Communist Party raises alarm over commerce ministry brain drain as China faces trade war
Source warns that shortage of ministry veterans could affect the quality of advice given to top decision makers at critical time
The Chinese Communist Party has ordered the Ministry of Commerce to stem an “exodus” of cadres as the country goes into battle in a trade war with the United States.
The party’s disciplinary watchdog issued the order late last month after a three-month inspection of the ministry.
A retired trade official told the South China Morning Post that a shortage of veterans in the ministry, especially those experienced in trade negotiations and macroeconomic management, could affect the quality of advice given to those making decisions in the trade war.
He said the ministry was less powerful than before, with the top leadership making decisions in the trade war, but the ministry still had a big role to play in offering policy suggestions.
“The Ministry of Commerce offers policy advice and recommendations. That advice should be precise and valuable. But the ministry lacks enough expertise and that’s why some retired or former trade officials still have influence,” he said.
The official added that the US side was led by lawyers with a wealth of experience in trade deals.
China and the United States launched tit-for-tat tariffs in July after months of trade talks ended in deadlock, and fears are growing that an escalation in the conflict could dismantle the global trade order.
In a statement published in late July, the party inspectors said the ministry’s brain drain was “prominent”.
The watchdog, the Central Commission for Discipline Inspection, told the ministry to “set up high-quality and professional cadre teams, reinforce management of cadres sent overseas, [and] seriously analyse and address the brain drain problem”.
China Economic Weekly, a magazine affiliated with party mouthpiece People’s Daily, said 152 staff resigned from the ministry between 2008 and 2017. The peak resignation period seemed to be from 2014 to 2016 when 80 cadres quit their positions, 40 per cent of them at the management level. Eight staff left last year, the report said.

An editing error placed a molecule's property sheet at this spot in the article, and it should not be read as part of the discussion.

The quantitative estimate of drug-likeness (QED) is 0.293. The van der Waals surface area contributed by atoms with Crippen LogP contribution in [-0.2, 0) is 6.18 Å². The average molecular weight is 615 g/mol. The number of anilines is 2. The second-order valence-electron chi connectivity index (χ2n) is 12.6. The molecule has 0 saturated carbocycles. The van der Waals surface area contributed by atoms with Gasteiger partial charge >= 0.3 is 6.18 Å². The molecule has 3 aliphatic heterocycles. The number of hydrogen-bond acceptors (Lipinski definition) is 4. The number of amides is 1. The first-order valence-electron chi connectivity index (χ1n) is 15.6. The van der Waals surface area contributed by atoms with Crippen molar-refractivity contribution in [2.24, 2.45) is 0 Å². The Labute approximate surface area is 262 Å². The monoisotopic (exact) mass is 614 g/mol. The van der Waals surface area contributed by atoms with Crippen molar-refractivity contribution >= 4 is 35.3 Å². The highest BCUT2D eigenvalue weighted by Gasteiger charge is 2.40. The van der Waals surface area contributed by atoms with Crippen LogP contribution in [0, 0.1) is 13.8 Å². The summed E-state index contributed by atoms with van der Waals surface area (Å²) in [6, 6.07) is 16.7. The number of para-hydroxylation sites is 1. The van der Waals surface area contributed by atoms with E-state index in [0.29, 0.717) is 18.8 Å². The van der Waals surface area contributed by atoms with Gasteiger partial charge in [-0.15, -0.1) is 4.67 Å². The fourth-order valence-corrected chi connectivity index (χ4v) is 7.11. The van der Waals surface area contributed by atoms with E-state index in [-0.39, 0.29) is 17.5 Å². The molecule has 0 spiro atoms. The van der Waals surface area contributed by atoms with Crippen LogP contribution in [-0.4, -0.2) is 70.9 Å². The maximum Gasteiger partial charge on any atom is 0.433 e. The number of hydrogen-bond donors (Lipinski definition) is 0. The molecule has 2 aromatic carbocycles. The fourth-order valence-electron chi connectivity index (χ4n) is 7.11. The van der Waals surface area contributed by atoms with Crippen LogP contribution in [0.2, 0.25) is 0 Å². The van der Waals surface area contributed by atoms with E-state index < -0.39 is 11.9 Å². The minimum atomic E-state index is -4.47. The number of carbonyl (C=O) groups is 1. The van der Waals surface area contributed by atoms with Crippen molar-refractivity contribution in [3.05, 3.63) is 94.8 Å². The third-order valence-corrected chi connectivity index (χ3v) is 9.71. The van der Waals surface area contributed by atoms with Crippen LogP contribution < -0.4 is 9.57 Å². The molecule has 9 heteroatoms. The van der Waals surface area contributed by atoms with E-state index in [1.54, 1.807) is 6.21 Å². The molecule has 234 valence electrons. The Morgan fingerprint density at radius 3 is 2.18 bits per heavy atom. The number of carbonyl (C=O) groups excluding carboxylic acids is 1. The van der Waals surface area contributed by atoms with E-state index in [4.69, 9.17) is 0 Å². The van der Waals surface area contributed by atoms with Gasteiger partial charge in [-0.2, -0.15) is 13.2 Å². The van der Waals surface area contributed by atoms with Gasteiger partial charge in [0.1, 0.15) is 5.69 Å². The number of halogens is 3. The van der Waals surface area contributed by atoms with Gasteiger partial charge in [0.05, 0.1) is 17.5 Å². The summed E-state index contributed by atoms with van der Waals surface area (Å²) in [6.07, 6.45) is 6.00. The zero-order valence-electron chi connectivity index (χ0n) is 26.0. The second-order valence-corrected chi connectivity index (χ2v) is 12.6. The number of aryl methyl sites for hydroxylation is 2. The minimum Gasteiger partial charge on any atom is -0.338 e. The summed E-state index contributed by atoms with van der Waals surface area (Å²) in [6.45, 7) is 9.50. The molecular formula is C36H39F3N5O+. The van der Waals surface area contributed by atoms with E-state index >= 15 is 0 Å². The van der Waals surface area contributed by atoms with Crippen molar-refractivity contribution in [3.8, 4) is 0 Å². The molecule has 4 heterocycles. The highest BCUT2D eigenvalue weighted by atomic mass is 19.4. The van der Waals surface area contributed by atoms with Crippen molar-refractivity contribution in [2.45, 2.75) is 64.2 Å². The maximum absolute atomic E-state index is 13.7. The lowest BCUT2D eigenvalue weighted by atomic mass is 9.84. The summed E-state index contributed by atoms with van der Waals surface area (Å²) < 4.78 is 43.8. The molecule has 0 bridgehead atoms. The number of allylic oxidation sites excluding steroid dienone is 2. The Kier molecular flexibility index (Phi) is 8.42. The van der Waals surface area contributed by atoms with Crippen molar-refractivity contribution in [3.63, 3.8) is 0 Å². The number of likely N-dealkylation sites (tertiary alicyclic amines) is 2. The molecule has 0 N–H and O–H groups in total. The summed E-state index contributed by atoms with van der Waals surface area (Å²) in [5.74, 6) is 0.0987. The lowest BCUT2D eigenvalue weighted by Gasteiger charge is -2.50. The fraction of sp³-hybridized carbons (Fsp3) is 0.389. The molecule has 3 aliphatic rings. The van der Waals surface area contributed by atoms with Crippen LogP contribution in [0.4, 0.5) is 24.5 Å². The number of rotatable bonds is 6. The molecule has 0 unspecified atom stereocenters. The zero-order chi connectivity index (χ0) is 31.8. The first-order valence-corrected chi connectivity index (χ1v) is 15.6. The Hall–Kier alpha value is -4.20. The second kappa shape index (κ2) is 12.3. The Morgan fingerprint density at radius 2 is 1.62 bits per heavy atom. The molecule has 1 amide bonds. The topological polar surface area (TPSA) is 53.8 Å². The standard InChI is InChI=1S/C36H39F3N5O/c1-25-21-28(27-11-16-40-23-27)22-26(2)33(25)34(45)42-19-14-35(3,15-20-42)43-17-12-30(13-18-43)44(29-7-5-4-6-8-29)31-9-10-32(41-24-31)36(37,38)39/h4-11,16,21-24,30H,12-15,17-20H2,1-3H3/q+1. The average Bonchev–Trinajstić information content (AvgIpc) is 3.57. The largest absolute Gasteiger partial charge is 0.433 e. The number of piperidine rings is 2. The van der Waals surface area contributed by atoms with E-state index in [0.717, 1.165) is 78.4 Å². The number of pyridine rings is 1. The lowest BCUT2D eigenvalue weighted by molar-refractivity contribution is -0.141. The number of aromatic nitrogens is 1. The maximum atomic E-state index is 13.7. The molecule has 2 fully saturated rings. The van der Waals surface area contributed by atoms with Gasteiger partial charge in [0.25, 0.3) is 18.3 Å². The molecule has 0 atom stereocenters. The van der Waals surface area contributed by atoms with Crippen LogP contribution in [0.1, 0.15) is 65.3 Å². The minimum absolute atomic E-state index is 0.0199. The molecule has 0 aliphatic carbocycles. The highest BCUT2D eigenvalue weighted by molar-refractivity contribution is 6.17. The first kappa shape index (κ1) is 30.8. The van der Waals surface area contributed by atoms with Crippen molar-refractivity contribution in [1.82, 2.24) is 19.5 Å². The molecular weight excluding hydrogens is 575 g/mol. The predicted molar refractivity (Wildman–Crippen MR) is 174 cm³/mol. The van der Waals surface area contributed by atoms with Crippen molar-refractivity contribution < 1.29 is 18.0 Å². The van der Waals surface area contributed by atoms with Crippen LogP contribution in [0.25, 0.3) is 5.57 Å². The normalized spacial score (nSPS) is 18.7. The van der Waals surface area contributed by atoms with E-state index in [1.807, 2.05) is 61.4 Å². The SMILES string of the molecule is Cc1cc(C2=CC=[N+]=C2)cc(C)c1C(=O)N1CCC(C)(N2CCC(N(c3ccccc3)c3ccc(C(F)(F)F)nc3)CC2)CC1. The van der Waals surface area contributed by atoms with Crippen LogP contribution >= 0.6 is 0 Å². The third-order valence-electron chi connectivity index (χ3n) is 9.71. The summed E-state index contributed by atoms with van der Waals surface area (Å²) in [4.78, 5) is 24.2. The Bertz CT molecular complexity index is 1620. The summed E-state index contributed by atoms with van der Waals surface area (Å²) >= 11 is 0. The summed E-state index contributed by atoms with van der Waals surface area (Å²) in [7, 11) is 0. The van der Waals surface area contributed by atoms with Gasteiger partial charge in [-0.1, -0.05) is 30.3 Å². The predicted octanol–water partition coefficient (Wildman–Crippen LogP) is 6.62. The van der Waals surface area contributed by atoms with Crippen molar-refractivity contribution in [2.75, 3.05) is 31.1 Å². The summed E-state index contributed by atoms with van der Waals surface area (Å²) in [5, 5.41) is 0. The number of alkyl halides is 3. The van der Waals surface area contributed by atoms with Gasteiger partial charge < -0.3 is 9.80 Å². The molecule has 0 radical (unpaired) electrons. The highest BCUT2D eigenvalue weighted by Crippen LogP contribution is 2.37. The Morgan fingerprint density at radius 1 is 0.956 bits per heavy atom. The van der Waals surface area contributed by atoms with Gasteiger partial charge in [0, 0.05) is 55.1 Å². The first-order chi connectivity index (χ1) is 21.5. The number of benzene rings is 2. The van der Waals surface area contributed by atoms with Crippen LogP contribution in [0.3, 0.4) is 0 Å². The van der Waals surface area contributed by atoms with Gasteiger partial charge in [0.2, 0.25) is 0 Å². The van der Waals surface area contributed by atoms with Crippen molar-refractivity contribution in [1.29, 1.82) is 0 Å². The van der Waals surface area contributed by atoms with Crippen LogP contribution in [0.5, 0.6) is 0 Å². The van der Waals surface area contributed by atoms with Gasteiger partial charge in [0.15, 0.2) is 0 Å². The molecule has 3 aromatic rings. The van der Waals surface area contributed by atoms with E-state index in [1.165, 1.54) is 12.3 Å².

The peak period coincided with the party’s sweeping campaign to crack down on corruption.
The report said it was the first time the CCDI had identified a cadre exodus since the party launched a new round of discipline inspections this year.
Some of the staff have taken up senior positions in technology and internet companies, including e-commerce firms JD.com and Alibaba, which owns the South China Morning Post.
Sources said a major problem at the ministry was the need to toe the party line rather than explore policy options.
“[Rather than the lack of experience], the bigger problem is that Chinese trade officials are constrained in their ability to discuss matters in a flexible manner … They lack flexibility more than experience,” a Beijing-based lawyer who consults foreign firms said.
A US business adviser said the CCDI’s assessment was “an indirect attack” on how the ministry had addressed the trade war and was “not necessarily a complaint about the loss of qualified people”.
“If the party wants to encourage talented people to pursue careers in the civil service, they need to exercise more independence and let folks just do their jobs without the political monkey on their backs,” the adviser said.
In July, Beijing and Washington slapped 25 per cent tariffs on US$50 billion of products. The Office of the US Trade Representative is finalising a list to levy duties on an additional US$200 billion of Chinese products.
China has said it will consider tariffs on US$60 billion of American products, and US companies are concerned that Beijing could take other measures to hamper their operations in China.